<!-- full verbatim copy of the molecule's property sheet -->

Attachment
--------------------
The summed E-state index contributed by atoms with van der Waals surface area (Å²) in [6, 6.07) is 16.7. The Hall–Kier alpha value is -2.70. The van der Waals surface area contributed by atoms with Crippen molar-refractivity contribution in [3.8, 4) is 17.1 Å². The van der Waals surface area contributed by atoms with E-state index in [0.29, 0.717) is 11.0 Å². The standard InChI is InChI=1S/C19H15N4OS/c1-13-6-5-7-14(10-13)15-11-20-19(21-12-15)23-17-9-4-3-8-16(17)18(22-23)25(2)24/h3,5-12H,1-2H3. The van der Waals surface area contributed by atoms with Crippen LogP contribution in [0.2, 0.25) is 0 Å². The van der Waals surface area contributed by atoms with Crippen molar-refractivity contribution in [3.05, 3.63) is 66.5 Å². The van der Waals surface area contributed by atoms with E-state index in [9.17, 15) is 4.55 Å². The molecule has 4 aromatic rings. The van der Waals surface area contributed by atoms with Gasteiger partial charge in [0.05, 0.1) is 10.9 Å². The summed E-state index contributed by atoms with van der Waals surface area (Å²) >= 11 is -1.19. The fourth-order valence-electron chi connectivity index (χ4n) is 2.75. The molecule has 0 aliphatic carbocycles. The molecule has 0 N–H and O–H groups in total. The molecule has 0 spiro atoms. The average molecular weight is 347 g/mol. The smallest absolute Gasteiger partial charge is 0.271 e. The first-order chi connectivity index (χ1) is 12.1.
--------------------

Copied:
The summed E-state index contributed by atoms with van der Waals surface area (Å²) in [6, 6.07) is 16.7. The Hall–Kier alpha value is -2.70. The van der Waals surface area contributed by atoms with Crippen molar-refractivity contribution in [3.8, 4) is 17.1 Å². The van der Waals surface area contributed by atoms with E-state index in [0.29, 0.717) is 11.0 Å². The standard InChI is InChI=1S/C19H15N4OS/c1-13-6-5-7-14(10-13)15-11-20-19(21-12-15)23-17-9-4-3-8-16(17)18(22-23)25(2)24/h3,5-12H,1-2H3. The van der Waals surface area contributed by atoms with Crippen LogP contribution in [0.2, 0.25) is 0 Å². The van der Waals surface area contributed by atoms with Crippen molar-refractivity contribution in [3.05, 3.63) is 66.5 Å². The van der Waals surface area contributed by atoms with E-state index in [9.17, 15) is 4.55 Å². The molecule has 4 aromatic rings. The van der Waals surface area contributed by atoms with Gasteiger partial charge in [0.05, 0.1) is 10.9 Å². The summed E-state index contributed by atoms with van der Waals surface area (Å²) >= 11 is -1.19. The fourth-order valence-electron chi connectivity index (χ4n) is 2.75. The molecule has 0 aliphatic carbocycles. The molecule has 0 N–H and O–H groups in total. The molecule has 0 spiro atoms. The average molecular weight is 347 g/mol. The smallest absolute Gasteiger partial charge is 0.271 e. The first-order chi connectivity index (χ1) is 12.1.